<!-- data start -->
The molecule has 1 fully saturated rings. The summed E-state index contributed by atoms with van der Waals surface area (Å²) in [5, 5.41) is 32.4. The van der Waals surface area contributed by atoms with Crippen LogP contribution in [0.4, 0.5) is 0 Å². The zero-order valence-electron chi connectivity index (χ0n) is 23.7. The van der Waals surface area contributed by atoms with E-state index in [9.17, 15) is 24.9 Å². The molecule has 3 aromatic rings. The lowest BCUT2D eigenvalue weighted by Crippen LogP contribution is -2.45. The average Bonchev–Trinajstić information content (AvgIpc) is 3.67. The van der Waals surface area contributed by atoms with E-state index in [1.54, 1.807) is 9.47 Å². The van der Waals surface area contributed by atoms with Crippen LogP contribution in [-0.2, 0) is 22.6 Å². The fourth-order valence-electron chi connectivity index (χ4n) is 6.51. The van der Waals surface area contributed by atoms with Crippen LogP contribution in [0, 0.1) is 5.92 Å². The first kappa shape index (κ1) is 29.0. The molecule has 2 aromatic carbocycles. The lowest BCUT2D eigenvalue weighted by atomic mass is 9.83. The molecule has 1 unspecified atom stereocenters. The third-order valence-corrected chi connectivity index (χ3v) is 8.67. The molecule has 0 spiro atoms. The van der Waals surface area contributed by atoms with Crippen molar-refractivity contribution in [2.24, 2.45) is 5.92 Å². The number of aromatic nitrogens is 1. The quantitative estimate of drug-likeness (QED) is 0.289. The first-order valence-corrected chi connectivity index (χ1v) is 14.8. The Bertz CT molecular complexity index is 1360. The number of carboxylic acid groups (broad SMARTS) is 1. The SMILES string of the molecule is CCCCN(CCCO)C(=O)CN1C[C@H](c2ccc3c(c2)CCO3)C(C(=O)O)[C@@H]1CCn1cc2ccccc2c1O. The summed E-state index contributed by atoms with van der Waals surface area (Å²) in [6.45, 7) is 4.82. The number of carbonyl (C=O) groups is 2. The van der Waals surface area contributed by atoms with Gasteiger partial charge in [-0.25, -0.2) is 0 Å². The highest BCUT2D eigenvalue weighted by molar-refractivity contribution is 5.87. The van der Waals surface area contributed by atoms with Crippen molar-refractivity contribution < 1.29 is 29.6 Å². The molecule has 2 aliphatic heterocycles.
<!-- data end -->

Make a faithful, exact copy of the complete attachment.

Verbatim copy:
The molecule has 1 fully saturated rings. The summed E-state index contributed by atoms with van der Waals surface area (Å²) in [5, 5.41) is 32.4. The van der Waals surface area contributed by atoms with Crippen LogP contribution in [0.4, 0.5) is 0 Å². The zero-order valence-electron chi connectivity index (χ0n) is 23.7. The van der Waals surface area contributed by atoms with E-state index in [9.17, 15) is 24.9 Å². The molecule has 3 aromatic rings. The lowest BCUT2D eigenvalue weighted by Crippen LogP contribution is -2.45. The average Bonchev–Trinajstić information content (AvgIpc) is 3.67. The van der Waals surface area contributed by atoms with E-state index in [1.54, 1.807) is 9.47 Å². The van der Waals surface area contributed by atoms with Crippen LogP contribution in [-0.2, 0) is 22.6 Å². The fourth-order valence-electron chi connectivity index (χ4n) is 6.51. The van der Waals surface area contributed by atoms with Crippen LogP contribution in [0, 0.1) is 5.92 Å². The first kappa shape index (κ1) is 29.0. The molecule has 2 aromatic carbocycles. The lowest BCUT2D eigenvalue weighted by atomic mass is 9.83. The molecule has 1 unspecified atom stereocenters. The third-order valence-corrected chi connectivity index (χ3v) is 8.67. The molecule has 0 spiro atoms. The van der Waals surface area contributed by atoms with Crippen molar-refractivity contribution in [2.24, 2.45) is 5.92 Å². The number of aromatic nitrogens is 1. The quantitative estimate of drug-likeness (QED) is 0.289. The first-order valence-corrected chi connectivity index (χ1v) is 14.8. The Bertz CT molecular complexity index is 1360. The number of carboxylic acid groups (broad SMARTS) is 1. The SMILES string of the molecule is CCCCN(CCCO)C(=O)CN1C[C@H](c2ccc3c(c2)CCO3)C(C(=O)O)[C@@H]1CCn1cc2ccccc2c1O. The summed E-state index contributed by atoms with van der Waals surface area (Å²) in [6.45, 7) is 4.82. The number of carbonyl (C=O) groups is 2. The van der Waals surface area contributed by atoms with Gasteiger partial charge in [-0.25, -0.2) is 0 Å². The highest BCUT2D eigenvalue weighted by molar-refractivity contribution is 5.87. The van der Waals surface area contributed by atoms with Crippen molar-refractivity contribution < 1.29 is 29.6 Å². The molecule has 2 aliphatic heterocycles.